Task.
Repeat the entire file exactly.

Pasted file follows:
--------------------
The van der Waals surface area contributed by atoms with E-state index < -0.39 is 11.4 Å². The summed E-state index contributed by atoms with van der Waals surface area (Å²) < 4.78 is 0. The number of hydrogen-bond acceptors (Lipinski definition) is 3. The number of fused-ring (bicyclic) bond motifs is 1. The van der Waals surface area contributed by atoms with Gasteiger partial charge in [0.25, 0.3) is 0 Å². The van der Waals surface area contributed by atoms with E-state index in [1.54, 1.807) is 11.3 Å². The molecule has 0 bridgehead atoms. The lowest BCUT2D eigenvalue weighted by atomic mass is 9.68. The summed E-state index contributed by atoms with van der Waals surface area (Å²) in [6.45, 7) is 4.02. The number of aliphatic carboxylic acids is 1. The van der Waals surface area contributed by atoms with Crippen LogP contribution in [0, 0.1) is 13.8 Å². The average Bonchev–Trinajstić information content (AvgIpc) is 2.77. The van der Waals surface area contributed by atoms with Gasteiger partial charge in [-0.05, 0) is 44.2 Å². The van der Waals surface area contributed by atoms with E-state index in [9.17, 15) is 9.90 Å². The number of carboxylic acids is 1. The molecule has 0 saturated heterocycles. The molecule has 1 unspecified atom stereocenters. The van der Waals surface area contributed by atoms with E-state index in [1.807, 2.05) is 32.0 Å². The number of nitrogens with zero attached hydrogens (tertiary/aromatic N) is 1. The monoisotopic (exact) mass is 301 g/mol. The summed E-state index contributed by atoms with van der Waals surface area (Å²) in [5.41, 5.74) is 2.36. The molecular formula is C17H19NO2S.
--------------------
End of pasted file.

The van der Waals surface area contributed by atoms with E-state index < -0.39 is 11.4 Å². The summed E-state index contributed by atoms with van der Waals surface area (Å²) < 4.78 is 0. The number of hydrogen-bond acceptors (Lipinski definition) is 3. The number of fused-ring (bicyclic) bond motifs is 1. The van der Waals surface area contributed by atoms with Gasteiger partial charge in [0.25, 0.3) is 0 Å². The van der Waals surface area contributed by atoms with E-state index in [1.54, 1.807) is 11.3 Å². The molecule has 0 bridgehead atoms. The lowest BCUT2D eigenvalue weighted by atomic mass is 9.68. The summed E-state index contributed by atoms with van der Waals surface area (Å²) in [6.45, 7) is 4.02. The number of aliphatic carboxylic acids is 1. The van der Waals surface area contributed by atoms with Crippen LogP contribution in [0, 0.1) is 13.8 Å². The average Bonchev–Trinajstić information content (AvgIpc) is 2.77. The van der Waals surface area contributed by atoms with Gasteiger partial charge in [-0.05, 0) is 44.2 Å². The van der Waals surface area contributed by atoms with E-state index in [9.17, 15) is 9.90 Å². The number of carboxylic acids is 1. The molecule has 0 saturated heterocycles. The molecule has 1 unspecified atom stereocenters. The van der Waals surface area contributed by atoms with E-state index in [1.807, 2.05) is 32.0 Å². The number of nitrogens with zero attached hydrogens (tertiary/aromatic N) is 1. The monoisotopic (exact) mass is 301 g/mol. The summed E-state index contributed by atoms with van der Waals surface area (Å²) in [5.41, 5.74) is 2.36. The molecular formula is C17H19NO2S.